According to the Science Information Agency "FIAN-Inform", on September 27, 2011, when the apparatus was 260,000 km away from Earth, the Astrospace Center conducted observations of a space object--the remnants of Cassiopeia A supernova. The detection of "the first light", as astrophysicists put it, with the use of radiometers operating on 92 and 18 cm wavelengths, was successful. Commenting on the event, M. Sc. Yuri Kovalev, a senior researcher, notes: "For astronomers, "the first light" is certainly a cause for celebration. In fact, this moment marks the birth of the new telescope... The scanning came off fine, the guidance system is working remarkably well, the useful (collecting) area of the telescope turned out to be even larger than we had expected. Our next step is to see Cassiopeia A in the 6 and 1.3 cm ranges."

In other words, the first months of the Space Observatory at work have confirmed its high sensitivity, and so exciting results can be expected soon. "I think the next 10-15 years will change our understanding of the universe,"--says Dr. Sergei Likhachev heading the Department of Astrophysical Data Management at the Astrospace Center in an interview to "Vesti", a Russian TV channel--"Surely 'Radioastron' missions... promote Astrophysics progress toward these revolutionary events."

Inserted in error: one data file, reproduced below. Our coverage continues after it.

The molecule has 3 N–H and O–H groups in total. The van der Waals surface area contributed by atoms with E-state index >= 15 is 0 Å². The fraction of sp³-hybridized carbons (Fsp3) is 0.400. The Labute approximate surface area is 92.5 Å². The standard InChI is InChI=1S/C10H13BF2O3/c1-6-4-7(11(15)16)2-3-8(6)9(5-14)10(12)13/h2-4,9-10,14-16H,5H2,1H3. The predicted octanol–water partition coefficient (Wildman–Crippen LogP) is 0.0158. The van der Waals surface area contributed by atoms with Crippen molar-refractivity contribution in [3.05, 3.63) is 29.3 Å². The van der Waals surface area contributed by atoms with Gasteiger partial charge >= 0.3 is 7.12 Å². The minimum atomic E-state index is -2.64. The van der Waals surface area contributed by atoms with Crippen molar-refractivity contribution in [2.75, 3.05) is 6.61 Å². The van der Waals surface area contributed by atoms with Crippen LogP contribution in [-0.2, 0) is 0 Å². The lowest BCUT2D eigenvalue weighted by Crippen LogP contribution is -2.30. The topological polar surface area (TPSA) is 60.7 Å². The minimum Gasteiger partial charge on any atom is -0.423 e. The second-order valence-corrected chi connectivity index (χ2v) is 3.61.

Illustrations taken from the "Bulletin of the Lavochkin NPO" (No. 3, 2011) and other Internet sources


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Marina KHALIZEVA, "RADIOASTRON" BRINGS DEEP SPACE CLOSER // Minsk: Belarusian Electronic Library (BIBLIOTEKA.BY). Updated: 30.09.2021. URL: (date of access: 21.07.2024).